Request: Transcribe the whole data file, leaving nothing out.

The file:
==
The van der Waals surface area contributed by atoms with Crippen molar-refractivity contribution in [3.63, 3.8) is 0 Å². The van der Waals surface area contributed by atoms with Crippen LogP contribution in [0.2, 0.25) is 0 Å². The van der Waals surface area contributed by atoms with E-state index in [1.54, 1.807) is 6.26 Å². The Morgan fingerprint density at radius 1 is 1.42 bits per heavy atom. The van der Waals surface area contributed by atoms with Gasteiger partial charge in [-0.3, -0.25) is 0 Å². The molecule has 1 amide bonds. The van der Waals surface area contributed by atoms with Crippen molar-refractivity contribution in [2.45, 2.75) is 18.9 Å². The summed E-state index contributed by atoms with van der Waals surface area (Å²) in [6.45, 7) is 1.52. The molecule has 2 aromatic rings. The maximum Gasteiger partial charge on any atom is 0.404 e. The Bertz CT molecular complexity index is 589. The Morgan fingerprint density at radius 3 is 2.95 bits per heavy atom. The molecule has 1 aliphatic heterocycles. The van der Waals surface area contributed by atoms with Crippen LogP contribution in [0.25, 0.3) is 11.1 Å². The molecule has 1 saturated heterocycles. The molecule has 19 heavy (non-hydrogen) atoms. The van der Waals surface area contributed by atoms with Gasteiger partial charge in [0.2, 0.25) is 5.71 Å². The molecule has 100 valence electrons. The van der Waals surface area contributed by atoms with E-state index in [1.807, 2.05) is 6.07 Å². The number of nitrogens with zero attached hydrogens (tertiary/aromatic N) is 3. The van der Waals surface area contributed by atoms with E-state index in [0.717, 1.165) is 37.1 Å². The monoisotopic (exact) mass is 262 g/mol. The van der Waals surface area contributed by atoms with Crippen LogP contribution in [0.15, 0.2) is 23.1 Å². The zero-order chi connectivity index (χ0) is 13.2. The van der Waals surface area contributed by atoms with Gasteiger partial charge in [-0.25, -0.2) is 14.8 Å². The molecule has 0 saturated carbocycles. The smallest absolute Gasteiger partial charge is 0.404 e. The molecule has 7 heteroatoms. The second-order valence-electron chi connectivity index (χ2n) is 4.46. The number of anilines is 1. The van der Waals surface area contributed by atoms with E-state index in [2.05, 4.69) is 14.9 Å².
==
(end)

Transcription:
The van der Waals surface area contributed by atoms with Crippen molar-refractivity contribution in [3.63, 3.8) is 0 Å². The van der Waals surface area contributed by atoms with Crippen LogP contribution in [0.2, 0.25) is 0 Å². The van der Waals surface area contributed by atoms with E-state index in [1.54, 1.807) is 6.26 Å². The Morgan fingerprint density at radius 1 is 1.42 bits per heavy atom. The van der Waals surface area contributed by atoms with Gasteiger partial charge in [-0.3, -0.25) is 0 Å². The molecule has 1 amide bonds. The van der Waals surface area contributed by atoms with Crippen molar-refractivity contribution in [2.45, 2.75) is 18.9 Å². The summed E-state index contributed by atoms with van der Waals surface area (Å²) in [6.45, 7) is 1.52. The molecule has 2 aromatic rings. The maximum Gasteiger partial charge on any atom is 0.404 e. The Bertz CT molecular complexity index is 589. The Morgan fingerprint density at radius 3 is 2.95 bits per heavy atom. The molecule has 1 aliphatic heterocycles. The van der Waals surface area contributed by atoms with Crippen LogP contribution in [0.25, 0.3) is 11.1 Å². The molecule has 1 saturated heterocycles. The molecule has 19 heavy (non-hydrogen) atoms. The van der Waals surface area contributed by atoms with Gasteiger partial charge in [0.2, 0.25) is 5.71 Å². The molecule has 100 valence electrons. The van der Waals surface area contributed by atoms with E-state index in [1.807, 2.05) is 6.07 Å². The number of nitrogens with zero attached hydrogens (tertiary/aromatic N) is 3. The van der Waals surface area contributed by atoms with E-state index in [0.717, 1.165) is 37.1 Å². The monoisotopic (exact) mass is 262 g/mol. The van der Waals surface area contributed by atoms with Crippen LogP contribution in [0.15, 0.2) is 23.1 Å². The zero-order chi connectivity index (χ0) is 13.2. The van der Waals surface area contributed by atoms with Gasteiger partial charge in [-0.25, -0.2) is 14.8 Å². The molecule has 0 saturated carbocycles. The smallest absolute Gasteiger partial charge is 0.404 e. The molecule has 7 heteroatoms. The second-order valence-electron chi connectivity index (χ2n) is 4.46. The number of anilines is 1. The van der Waals surface area contributed by atoms with E-state index in [2.05, 4.69) is 14.9 Å².